Majority of pituitary adenomas are small and do not require any treatment. The pituitary gland sits at the base of the skull and can form a tumor called a pituitary adenoma. About 10-15% of adult brain tumors that start in the brain are pituitary adenomas. It is estimated that asymptomatic pituitary tumors may be present in up to 25% of people.
The majority of pituitary adenomas are small (less than 5mm) and do not require any sort of treatment. However, two scenarios exist in which something needs to be done.
- The pituitary gland’s normal function is to secrete hormones. When an adenoma occurs most do not secrete any excess hormone. However in some cases, the adenoma secretes excess hormone and causes symptoms. Most of the time (40-60%), the tumor secretes a hormone called “prolactin” which causes lactation from the breasts in both men and women. About 30% of the time, the tumor secretes a hormone called “growth hormone”. In kids, this can literally cause you to become a giant. In adults, excess growth hormone can cause changes in hand size and facial features. About 15-25% of the time, the tumor secretes a hormone called “corticotropin”. This can cause symptoms including obesity, diabetes, high blood pressure and high cholesterol.When the tumor secretes excess hormone, the symptoms need to be addressed. There are medications that can reverse the excess prolactin, called Cabergoline or Bromocriptine. Many prolactin-secreting tumors will actually shrink in size and stop secreting the hormone with the medications and no surgery needs to be performed. However, excess growth hormone or corticorpin can be dangerous and so these tumors often need surgery to remove the tumor and stop the excess hormone secretion.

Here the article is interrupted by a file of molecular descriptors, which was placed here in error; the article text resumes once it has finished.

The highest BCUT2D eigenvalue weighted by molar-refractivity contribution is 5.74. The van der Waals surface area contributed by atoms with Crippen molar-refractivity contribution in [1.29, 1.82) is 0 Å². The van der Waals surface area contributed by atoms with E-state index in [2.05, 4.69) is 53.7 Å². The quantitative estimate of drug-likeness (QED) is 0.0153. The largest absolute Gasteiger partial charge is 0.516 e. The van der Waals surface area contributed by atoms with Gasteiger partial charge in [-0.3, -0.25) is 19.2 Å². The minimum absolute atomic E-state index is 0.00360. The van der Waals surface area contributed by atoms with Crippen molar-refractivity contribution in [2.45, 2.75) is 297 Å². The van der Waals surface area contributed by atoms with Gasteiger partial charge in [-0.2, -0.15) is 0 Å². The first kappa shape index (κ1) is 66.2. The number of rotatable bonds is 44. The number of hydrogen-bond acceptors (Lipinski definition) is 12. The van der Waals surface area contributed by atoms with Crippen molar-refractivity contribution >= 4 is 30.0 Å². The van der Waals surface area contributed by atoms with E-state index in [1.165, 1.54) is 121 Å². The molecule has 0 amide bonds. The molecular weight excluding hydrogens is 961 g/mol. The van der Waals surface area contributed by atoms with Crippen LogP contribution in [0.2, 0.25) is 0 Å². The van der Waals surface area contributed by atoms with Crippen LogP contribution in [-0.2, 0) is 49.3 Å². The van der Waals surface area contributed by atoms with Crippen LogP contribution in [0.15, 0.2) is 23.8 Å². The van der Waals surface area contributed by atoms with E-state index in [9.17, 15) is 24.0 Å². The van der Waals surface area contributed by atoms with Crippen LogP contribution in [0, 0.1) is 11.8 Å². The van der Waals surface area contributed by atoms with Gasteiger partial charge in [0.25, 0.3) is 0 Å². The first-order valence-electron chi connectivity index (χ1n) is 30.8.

- While most adenomas either secrete no hormone and stay small and unnoticed, or the adenoma secretes excess hormone and causes symptoms, sometimes the adenoma grows very large and causes compression symptoms. If the tumor becomes larger than 1 centimeter is size, it is called a “macroadenoma”. When this occurs, the tumor may press on important brain structures like the optic nerves. This can cause loss of vision so surgery is necessary.
Evaluation of a pituitary adenoma requires 3 main steps:
It is important to check all the pituitary hormone levels to see which are affected
- Ophthalmology or optometry evaluation
Formal vision tests are necessary to see if vision is affected
- Special MRI
A special type of MRI is necessary to identify the adenoma
A patient with a pituitary adenoma should see a neurosurgeon and an endocrinologist.
If surgery is necessary, most pituitary adenomas can be removed in a minimally invasive fashion. No actual incision is visible, and the tumor is often accessed by using a camera (endoscope) or microscope through the nose.
After surgery, patients stay overnight in the intensive care unit but often can go home the next day or within a few days.
If the adenoma is very large, sometimes the tumor needs to be partially removed through the nose but the rest needs to be removed by performing a craniotomy. A craniotomy involves making a larger incision on the side of the skull to approach the adenoma from the side as well.
Some tumors can be treated with radiation, however this usually is reserved for tumors that recur following surgery or multiple surgeries.
If you have a pituitary tumor, make an appointment with our BOARD CERTIFIED neurosurgeon at Rocky Mountain Brain & Spine Institute.